Well-known political commentator David Farrar's weekly politics review will appear on nzherald.co.nz each Friday.
Next Thursday New Zealand will receive a battered budget.
The combination of the global credit crisis, a recession, finance company collapses and two earthquakes in Canterbury have produced arguably the worst fiscal situation since the 1930s for the New Zealand Government.
The Operating Balance before gains and losses (OBEGAL) for the last nine months has a $10 billion deficit on $50 billion of spending. That means the Government is having to borrow $20 for every $100 of spending.
The second earthquake has been especially nasty on the fiscal front. On top of over $5 billion of unbudgeted direct costs, it has also walloped economic growth, reducing the national tax take. Also mix in the thousands who will go from being taxpayers to welfare recipients because their businesses are buried under the rubble, and that just adds to the problems for the Government.
The Government's hope and strategy for the last couple of years was to reduce the cost of the bureaucracy and impose tight discipline on any new spending, but not to cut any significant current spending. This was projected to see a return to surplus in six years, and had pretty minimal political risk.
But the second earthquake has made that impossible. The extra spending, and reduced tax take, meant New Zealand risked not just a credit downgrade, but a possible permanent or structural deficit if action wasn't taken.
So this week we saw the unusual sight of the Prime Minister announcing what would be in the budget, a week before the Minister of Finance delivers it. It was an obvious (and smart) strategy to get the bad news out first.
Changes were signalled on three fronts. The targeting of overseas students who are not making loan repayments has little political downside. Most of the overseas students do not vote. We are yet to see exactly how the Government plans to collect more money from them, but it is difficult to believe the amounts will be huge.
The changes to Working for Families so some richer families do not receive it will probably not affect many families, and many of those families probably think it is bizarre that they are paying the top tax rate and also receiving welfare. They key thing to look out for here is what the Government does to abatement rates, and at what level WFF starts abating.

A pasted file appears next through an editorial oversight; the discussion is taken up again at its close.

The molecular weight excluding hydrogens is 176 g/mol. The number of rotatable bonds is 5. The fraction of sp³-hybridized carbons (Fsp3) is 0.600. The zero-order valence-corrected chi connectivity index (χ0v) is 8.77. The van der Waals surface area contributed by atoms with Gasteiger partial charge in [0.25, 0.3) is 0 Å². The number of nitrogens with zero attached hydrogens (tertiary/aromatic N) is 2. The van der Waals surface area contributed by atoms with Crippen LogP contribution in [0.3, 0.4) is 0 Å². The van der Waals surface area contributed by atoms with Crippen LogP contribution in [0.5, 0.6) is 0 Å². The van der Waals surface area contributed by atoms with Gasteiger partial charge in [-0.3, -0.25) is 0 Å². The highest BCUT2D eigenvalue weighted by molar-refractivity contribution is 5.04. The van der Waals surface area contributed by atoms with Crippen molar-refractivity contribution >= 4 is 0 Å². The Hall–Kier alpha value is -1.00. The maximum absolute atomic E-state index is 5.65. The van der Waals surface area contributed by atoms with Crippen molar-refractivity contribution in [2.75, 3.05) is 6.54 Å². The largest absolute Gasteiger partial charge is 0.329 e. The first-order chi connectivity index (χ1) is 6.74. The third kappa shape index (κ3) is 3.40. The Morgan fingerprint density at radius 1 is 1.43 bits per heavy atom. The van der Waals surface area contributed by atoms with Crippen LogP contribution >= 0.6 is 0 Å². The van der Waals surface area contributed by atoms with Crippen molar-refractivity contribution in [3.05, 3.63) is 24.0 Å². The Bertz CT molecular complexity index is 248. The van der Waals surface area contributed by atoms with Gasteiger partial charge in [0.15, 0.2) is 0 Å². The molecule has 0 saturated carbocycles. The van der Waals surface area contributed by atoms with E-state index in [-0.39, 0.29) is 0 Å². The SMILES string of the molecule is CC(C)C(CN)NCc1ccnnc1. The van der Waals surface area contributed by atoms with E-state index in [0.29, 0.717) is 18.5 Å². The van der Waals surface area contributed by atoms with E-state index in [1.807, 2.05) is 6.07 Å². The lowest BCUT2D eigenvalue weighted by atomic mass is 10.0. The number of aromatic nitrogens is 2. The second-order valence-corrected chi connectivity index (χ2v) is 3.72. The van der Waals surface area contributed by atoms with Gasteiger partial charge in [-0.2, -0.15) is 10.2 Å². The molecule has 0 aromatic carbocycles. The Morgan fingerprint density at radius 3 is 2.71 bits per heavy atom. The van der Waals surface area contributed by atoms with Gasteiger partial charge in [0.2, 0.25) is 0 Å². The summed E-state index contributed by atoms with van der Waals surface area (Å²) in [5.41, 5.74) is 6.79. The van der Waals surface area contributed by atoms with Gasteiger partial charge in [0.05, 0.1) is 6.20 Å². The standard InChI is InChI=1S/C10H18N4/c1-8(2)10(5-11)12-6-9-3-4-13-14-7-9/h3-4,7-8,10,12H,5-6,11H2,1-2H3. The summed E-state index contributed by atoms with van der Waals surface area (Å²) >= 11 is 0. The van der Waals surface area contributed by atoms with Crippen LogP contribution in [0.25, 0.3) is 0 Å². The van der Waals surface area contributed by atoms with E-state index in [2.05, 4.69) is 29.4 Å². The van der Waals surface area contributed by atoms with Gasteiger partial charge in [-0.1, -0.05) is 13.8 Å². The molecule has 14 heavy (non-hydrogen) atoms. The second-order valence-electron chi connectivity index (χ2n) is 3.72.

The real political danger lies with the flagged changes to KiwiSaver. You have 1.7 million voters in KiwiSaver. That is over 50 per cent of the voting population.
KiwiSaver investors will be anxious about what any changes will mean to their savings, and also to their take home pay. They may become the battleground for the election. National will be arguing their changes were necessary to make it sustainable. Labour's challenge will be to not just condemn the changes (a given), but to outline what they would be doing to balance the books.
Labour has toyed publicly with the idea of making KiwiSaver compulsory. Would they be bold enough to actually go into an election proposing compulsory superannuation through KiwiSaver?
Bernard Hickey has outlined the dangers for the Government with their proposed changes, saying:
KiwiSaver had become one of our loved institutions in a short period of time. We believed it would be there in future. We believed it made financial sense for ourselves and the country.
Changing the rules every time the government wants to reduce the budget deficit simply erodes trust, which is the most ephemeral thing. Will the government confiscate the money at a later date? Will it tax it differently? Will it be there in 40 years? With so many changes in less than 6 years there's a tipping point we need to be careful about approaching.
An erosion of trust in KiwiSaver could also see an erosion in popularity of the Government. Bill English's challenge next week will be to persuade people that these changes are the last National will make to KiwiSaver, and that employees retain enough of an incentive to reduce their take-home pay and have some of it go into KiwiSaver.
* A disclosure statement on David Farrar's political views.